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J.P. Morgan’s CEO Is the New Head of Business Roundtable

December 7, 2016, 10:19 PM UTC
Key Speakers At 2015 The Fortune Global Forum
Jamie Dimon, chief executive officer of JPMorgan Chase & Co., holds an Apple Inc. iPhone smartphone as he speaks during the 2015 Fortune Global Forum in San Francisco, California, U.S., on Wednesday, Nov. 4, 2015. The forum gathers Global 500 CEO's and innovators, builders, and technologists from some of the most dynamic, emerging companies all over the world to facilitate relationship building at the highest levels. Photographer: David Paul Morris/Bloomberg via Getty Images
David Paul Morris—Bloomberg via Getty Images

He may have turned down the idea of being the next Treasury Secretary, but J.P. Morgan Chase CEO Jamie Dimon will lead a team of CEOs who advocate pro-business policies on Capitol Hill during the beginning of Donald Trump’s presidency.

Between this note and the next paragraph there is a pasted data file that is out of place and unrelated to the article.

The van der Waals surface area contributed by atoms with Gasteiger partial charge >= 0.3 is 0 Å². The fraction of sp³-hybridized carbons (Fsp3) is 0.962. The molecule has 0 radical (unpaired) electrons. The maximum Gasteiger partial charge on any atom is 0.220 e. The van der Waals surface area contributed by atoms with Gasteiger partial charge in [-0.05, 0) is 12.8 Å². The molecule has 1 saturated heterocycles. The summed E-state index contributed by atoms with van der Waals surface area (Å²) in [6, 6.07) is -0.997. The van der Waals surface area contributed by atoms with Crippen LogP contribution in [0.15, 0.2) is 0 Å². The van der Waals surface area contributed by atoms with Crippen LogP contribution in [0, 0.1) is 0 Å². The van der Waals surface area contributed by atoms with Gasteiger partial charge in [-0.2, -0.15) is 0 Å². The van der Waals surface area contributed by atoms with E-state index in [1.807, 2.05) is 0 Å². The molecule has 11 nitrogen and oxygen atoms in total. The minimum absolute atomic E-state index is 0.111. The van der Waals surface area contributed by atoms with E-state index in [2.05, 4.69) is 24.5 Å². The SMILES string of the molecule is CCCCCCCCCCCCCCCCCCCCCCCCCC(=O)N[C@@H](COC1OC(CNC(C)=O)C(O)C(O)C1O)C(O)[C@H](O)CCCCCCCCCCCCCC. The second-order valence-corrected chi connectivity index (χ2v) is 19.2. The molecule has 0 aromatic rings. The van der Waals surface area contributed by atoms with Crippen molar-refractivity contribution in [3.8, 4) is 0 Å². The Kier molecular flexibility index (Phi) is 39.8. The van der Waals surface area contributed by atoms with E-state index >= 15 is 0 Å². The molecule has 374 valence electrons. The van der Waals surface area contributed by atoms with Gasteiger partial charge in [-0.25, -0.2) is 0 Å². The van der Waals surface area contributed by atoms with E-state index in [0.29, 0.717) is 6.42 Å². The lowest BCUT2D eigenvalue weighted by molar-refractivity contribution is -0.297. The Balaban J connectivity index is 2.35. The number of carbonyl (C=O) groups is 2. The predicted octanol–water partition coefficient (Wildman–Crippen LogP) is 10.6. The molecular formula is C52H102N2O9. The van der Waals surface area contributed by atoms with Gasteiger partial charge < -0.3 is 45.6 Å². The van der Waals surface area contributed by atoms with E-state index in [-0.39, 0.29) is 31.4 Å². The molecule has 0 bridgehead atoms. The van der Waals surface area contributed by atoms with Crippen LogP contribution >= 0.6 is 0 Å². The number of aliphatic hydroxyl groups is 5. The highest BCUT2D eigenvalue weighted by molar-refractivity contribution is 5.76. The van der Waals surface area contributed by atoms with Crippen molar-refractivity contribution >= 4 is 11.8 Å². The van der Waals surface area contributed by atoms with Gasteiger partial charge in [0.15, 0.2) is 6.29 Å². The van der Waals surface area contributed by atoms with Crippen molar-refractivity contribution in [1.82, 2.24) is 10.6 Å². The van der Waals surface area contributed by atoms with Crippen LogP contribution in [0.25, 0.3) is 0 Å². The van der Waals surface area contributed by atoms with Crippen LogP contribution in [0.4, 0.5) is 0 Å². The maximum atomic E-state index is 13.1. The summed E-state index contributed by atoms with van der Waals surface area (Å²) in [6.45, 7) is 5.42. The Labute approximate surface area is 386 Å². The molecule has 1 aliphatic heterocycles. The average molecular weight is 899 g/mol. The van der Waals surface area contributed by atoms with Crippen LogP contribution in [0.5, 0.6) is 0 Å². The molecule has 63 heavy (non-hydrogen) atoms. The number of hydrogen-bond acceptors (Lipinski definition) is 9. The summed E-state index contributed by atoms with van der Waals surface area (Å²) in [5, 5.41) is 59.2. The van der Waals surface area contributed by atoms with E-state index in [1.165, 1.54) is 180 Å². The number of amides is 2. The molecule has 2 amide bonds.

The Business Roundtable named Dimon as its next chairman Wednesday, where he will serve a two-year term starting in 2017. The CEO replaces the executive currently at the helm, Caterpillar CEO Doug Oberhelman.

“With a new president and Congress soon to take office, there is a real opportunity for Business Roundtable to be a positive influence and show how business plays a critical role in this growth,” Dimon said in a statement. “The results of the U.S. election reflected in some part the frustration that so many people have with the lack of economic opportunity and the challenges they face.”

Dimon has been increasingly involved with the incoming Trump administration. The CEO is already a member of President-elect Donald Trump’s economic advisory team. And though Trump was reportedly considering him for treasury secretary, that role ultimately fell to Goldman Sachs alumnus, Steven Mnuchin.

The Roundtable, which is now comprised of 192 CEOs, is one of the most prominent lobbying groups in Washington, D.C. In 2015, the group spent $19.3 million on lobbying, making it the eighth biggest spender that year, according to the Center for Responsive Politics.


The Roundtable has called for the country to lower the corporate tax to 25% (higher than Trump’s proposal of 15%), enact the Trans-Pacific Partnership, increase infrastructure spending, and decrease regulation.